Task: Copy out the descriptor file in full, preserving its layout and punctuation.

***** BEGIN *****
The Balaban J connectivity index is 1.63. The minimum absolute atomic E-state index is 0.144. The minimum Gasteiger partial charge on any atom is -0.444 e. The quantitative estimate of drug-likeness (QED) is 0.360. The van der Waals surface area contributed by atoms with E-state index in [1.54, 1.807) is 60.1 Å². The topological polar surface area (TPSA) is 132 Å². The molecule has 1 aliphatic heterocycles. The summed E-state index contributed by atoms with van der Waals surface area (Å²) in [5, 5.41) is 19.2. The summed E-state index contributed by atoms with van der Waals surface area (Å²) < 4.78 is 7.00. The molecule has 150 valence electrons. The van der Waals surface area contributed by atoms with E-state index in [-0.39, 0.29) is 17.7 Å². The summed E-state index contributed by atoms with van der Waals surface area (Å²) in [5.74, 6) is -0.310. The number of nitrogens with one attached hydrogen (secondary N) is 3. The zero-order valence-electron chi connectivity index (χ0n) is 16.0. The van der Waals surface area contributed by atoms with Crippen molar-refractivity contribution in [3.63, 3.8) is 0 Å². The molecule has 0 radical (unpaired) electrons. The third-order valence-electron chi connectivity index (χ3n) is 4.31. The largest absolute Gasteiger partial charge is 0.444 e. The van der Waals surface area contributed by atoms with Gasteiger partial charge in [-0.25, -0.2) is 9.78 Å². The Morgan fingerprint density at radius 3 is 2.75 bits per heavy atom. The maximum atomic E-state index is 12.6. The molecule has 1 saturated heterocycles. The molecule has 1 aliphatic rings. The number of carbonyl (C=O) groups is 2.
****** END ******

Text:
The Balaban J connectivity index is 1.63. The minimum absolute atomic E-state index is 0.144. The minimum Gasteiger partial charge on any atom is -0.444 e. The quantitative estimate of drug-likeness (QED) is 0.360. The van der Waals surface area contributed by atoms with E-state index in [1.54, 1.807) is 60.1 Å². The topological polar surface area (TPSA) is 132 Å². The molecule has 1 aliphatic heterocycles. The summed E-state index contributed by atoms with van der Waals surface area (Å²) in [5, 5.41) is 19.2. The summed E-state index contributed by atoms with van der Waals surface area (Å²) < 4.78 is 7.00. The molecule has 150 valence electrons. The van der Waals surface area contributed by atoms with E-state index in [-0.39, 0.29) is 17.7 Å². The summed E-state index contributed by atoms with van der Waals surface area (Å²) in [5.74, 6) is -0.310. The number of nitrogens with one attached hydrogen (secondary N) is 3. The zero-order valence-electron chi connectivity index (χ0n) is 16.0. The van der Waals surface area contributed by atoms with Crippen molar-refractivity contribution in [3.63, 3.8) is 0 Å². The molecule has 0 radical (unpaired) electrons. The third-order valence-electron chi connectivity index (χ3n) is 4.31. The largest absolute Gasteiger partial charge is 0.444 e. The van der Waals surface area contributed by atoms with Gasteiger partial charge in [-0.25, -0.2) is 9.78 Å². The Morgan fingerprint density at radius 3 is 2.75 bits per heavy atom. The maximum atomic E-state index is 12.6. The molecule has 1 saturated heterocycles. The molecule has 1 aliphatic rings. The number of carbonyl (C=O) groups is 2.